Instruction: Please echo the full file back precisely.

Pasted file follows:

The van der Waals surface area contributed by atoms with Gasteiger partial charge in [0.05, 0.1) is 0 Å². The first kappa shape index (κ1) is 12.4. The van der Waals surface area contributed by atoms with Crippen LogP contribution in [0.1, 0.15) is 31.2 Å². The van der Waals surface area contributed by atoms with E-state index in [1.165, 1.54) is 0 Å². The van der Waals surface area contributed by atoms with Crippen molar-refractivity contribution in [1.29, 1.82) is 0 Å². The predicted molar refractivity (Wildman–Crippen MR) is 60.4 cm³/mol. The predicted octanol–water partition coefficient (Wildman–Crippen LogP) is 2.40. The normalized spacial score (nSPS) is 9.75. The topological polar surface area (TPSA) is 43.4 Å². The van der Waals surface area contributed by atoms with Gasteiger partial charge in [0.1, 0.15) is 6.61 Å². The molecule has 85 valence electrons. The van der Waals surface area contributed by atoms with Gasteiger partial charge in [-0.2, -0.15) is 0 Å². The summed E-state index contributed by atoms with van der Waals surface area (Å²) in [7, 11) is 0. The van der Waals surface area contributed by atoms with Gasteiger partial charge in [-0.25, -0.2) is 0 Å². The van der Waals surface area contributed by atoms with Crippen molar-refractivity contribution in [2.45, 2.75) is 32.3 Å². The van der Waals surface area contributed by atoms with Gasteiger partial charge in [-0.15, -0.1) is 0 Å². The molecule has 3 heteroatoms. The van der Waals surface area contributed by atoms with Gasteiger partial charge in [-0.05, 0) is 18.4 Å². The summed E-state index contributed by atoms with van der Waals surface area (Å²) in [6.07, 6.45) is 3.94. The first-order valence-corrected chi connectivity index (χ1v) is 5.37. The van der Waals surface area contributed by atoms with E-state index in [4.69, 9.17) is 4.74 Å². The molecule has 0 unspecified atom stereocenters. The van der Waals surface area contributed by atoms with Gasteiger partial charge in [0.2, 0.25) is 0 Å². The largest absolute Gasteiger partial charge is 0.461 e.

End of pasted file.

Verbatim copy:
The van der Waals surface area contributed by atoms with Gasteiger partial charge in [0.05, 0.1) is 0 Å². The first kappa shape index (κ1) is 12.4. The van der Waals surface area contributed by atoms with Crippen LogP contribution in [0.1, 0.15) is 31.2 Å². The van der Waals surface area contributed by atoms with E-state index in [1.165, 1.54) is 0 Å². The van der Waals surface area contributed by atoms with Crippen molar-refractivity contribution in [1.29, 1.82) is 0 Å². The predicted molar refractivity (Wildman–Crippen MR) is 60.4 cm³/mol. The predicted octanol–water partition coefficient (Wildman–Crippen LogP) is 2.40. The normalized spacial score (nSPS) is 9.75. The topological polar surface area (TPSA) is 43.4 Å². The van der Waals surface area contributed by atoms with Gasteiger partial charge in [0.1, 0.15) is 6.61 Å². The molecule has 85 valence electrons. The van der Waals surface area contributed by atoms with Gasteiger partial charge in [-0.2, -0.15) is 0 Å². The summed E-state index contributed by atoms with van der Waals surface area (Å²) in [7, 11) is 0. The van der Waals surface area contributed by atoms with Gasteiger partial charge in [-0.25, -0.2) is 0 Å². The van der Waals surface area contributed by atoms with Crippen molar-refractivity contribution in [2.45, 2.75) is 32.3 Å². The van der Waals surface area contributed by atoms with Gasteiger partial charge in [-0.15, -0.1) is 0 Å². The molecule has 3 heteroatoms. The van der Waals surface area contributed by atoms with Gasteiger partial charge in [-0.05, 0) is 18.4 Å². The summed E-state index contributed by atoms with van der Waals surface area (Å²) in [6.07, 6.45) is 3.94. The first-order valence-corrected chi connectivity index (χ1v) is 5.37. The van der Waals surface area contributed by atoms with E-state index in [4.69, 9.17) is 4.74 Å². The molecule has 0 unspecified atom stereocenters. The van der Waals surface area contributed by atoms with Gasteiger partial charge in [0.2, 0.25) is 0 Å². The largest absolute Gasteiger partial charge is 0.461 e.